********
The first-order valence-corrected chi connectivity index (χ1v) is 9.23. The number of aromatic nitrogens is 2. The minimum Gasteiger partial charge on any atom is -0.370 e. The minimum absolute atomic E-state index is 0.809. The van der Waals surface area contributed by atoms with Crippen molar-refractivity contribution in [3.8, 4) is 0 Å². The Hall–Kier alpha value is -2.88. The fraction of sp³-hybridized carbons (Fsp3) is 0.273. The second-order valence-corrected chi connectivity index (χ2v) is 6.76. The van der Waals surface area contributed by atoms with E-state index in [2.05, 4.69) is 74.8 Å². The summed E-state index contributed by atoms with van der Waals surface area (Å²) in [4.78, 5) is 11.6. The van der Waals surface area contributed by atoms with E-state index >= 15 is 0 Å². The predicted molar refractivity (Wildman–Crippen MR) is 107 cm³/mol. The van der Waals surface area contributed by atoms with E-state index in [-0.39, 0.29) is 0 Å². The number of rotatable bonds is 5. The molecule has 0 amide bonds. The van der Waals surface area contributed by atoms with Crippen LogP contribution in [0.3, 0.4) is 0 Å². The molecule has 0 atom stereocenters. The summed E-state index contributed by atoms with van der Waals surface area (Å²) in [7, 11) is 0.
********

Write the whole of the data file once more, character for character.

The first-order valence-corrected chi connectivity index (χ1v) is 9.23. The number of aromatic nitrogens is 2. The minimum Gasteiger partial charge on any atom is -0.370 e. The minimum absolute atomic E-state index is 0.809. The van der Waals surface area contributed by atoms with Crippen molar-refractivity contribution in [3.8, 4) is 0 Å². The Hall–Kier alpha value is -2.88. The fraction of sp³-hybridized carbons (Fsp3) is 0.273. The second-order valence-corrected chi connectivity index (χ2v) is 6.76. The van der Waals surface area contributed by atoms with E-state index in [2.05, 4.69) is 74.8 Å². The summed E-state index contributed by atoms with van der Waals surface area (Å²) in [4.78, 5) is 11.6. The van der Waals surface area contributed by atoms with E-state index >= 15 is 0 Å². The predicted molar refractivity (Wildman–Crippen MR) is 107 cm³/mol. The van der Waals surface area contributed by atoms with E-state index in [-0.39, 0.29) is 0 Å². The number of rotatable bonds is 5. The molecule has 0 amide bonds. The van der Waals surface area contributed by atoms with Crippen LogP contribution in [0.3, 0.4) is 0 Å². The molecule has 0 atom stereocenters. The summed E-state index contributed by atoms with van der Waals surface area (Å²) in [7, 11) is 0.